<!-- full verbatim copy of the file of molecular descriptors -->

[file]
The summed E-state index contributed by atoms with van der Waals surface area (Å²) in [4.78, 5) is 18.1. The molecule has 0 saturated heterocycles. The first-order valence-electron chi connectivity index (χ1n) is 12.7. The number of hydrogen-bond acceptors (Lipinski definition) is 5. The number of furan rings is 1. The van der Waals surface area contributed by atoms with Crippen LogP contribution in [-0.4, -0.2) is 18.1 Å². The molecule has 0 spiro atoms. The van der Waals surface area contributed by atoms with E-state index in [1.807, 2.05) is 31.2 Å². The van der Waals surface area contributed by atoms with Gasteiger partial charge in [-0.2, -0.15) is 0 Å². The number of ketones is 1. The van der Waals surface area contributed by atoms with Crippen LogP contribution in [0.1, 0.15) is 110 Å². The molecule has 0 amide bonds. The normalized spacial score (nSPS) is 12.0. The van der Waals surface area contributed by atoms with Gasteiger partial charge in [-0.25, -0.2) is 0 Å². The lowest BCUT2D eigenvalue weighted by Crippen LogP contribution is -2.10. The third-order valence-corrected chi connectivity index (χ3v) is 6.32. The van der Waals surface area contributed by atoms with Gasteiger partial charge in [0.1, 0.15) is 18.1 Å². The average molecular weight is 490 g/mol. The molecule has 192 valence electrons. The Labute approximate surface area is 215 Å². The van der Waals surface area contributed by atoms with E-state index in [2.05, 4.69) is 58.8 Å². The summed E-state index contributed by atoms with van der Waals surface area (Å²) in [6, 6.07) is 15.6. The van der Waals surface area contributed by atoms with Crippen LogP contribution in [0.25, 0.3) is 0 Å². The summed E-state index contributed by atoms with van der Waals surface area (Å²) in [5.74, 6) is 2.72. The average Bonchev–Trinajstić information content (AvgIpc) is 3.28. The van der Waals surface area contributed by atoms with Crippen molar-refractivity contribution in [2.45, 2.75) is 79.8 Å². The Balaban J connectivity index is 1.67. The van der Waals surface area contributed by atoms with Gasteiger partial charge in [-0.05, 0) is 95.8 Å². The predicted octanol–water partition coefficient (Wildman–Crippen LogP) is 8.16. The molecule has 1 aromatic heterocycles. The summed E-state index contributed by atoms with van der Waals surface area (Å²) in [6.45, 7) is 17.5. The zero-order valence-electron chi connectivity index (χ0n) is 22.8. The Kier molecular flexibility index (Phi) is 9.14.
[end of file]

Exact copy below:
The summed E-state index contributed by atoms with van der Waals surface area (Å²) in [4.78, 5) is 18.1. The molecule has 0 saturated heterocycles. The first-order valence-electron chi connectivity index (χ1n) is 12.7. The number of hydrogen-bond acceptors (Lipinski definition) is 5. The number of furan rings is 1. The van der Waals surface area contributed by atoms with Crippen LogP contribution in [-0.4, -0.2) is 18.1 Å². The molecule has 0 spiro atoms. The van der Waals surface area contributed by atoms with E-state index in [1.807, 2.05) is 31.2 Å². The van der Waals surface area contributed by atoms with Gasteiger partial charge in [-0.2, -0.15) is 0 Å². The number of ketones is 1. The van der Waals surface area contributed by atoms with Crippen LogP contribution in [0.1, 0.15) is 110 Å². The molecule has 0 amide bonds. The normalized spacial score (nSPS) is 12.0. The van der Waals surface area contributed by atoms with Gasteiger partial charge in [-0.25, -0.2) is 0 Å². The lowest BCUT2D eigenvalue weighted by Crippen LogP contribution is -2.10. The third-order valence-corrected chi connectivity index (χ3v) is 6.32. The van der Waals surface area contributed by atoms with Gasteiger partial charge in [0.1, 0.15) is 18.1 Å². The average molecular weight is 490 g/mol. The molecule has 192 valence electrons. The Labute approximate surface area is 215 Å². The van der Waals surface area contributed by atoms with E-state index in [2.05, 4.69) is 58.8 Å². The summed E-state index contributed by atoms with van der Waals surface area (Å²) in [6, 6.07) is 15.6. The van der Waals surface area contributed by atoms with Crippen LogP contribution in [0.25, 0.3) is 0 Å². The summed E-state index contributed by atoms with van der Waals surface area (Å²) in [5.74, 6) is 2.72. The average Bonchev–Trinajstić information content (AvgIpc) is 3.28. The van der Waals surface area contributed by atoms with Crippen molar-refractivity contribution in [2.45, 2.75) is 79.8 Å². The Balaban J connectivity index is 1.67. The van der Waals surface area contributed by atoms with Gasteiger partial charge in [-0.05, 0) is 95.8 Å². The predicted octanol–water partition coefficient (Wildman–Crippen LogP) is 8.16. The molecule has 1 aromatic heterocycles. The summed E-state index contributed by atoms with van der Waals surface area (Å²) in [6.45, 7) is 17.5. The zero-order valence-electron chi connectivity index (χ0n) is 22.8. The Kier molecular flexibility index (Phi) is 9.14.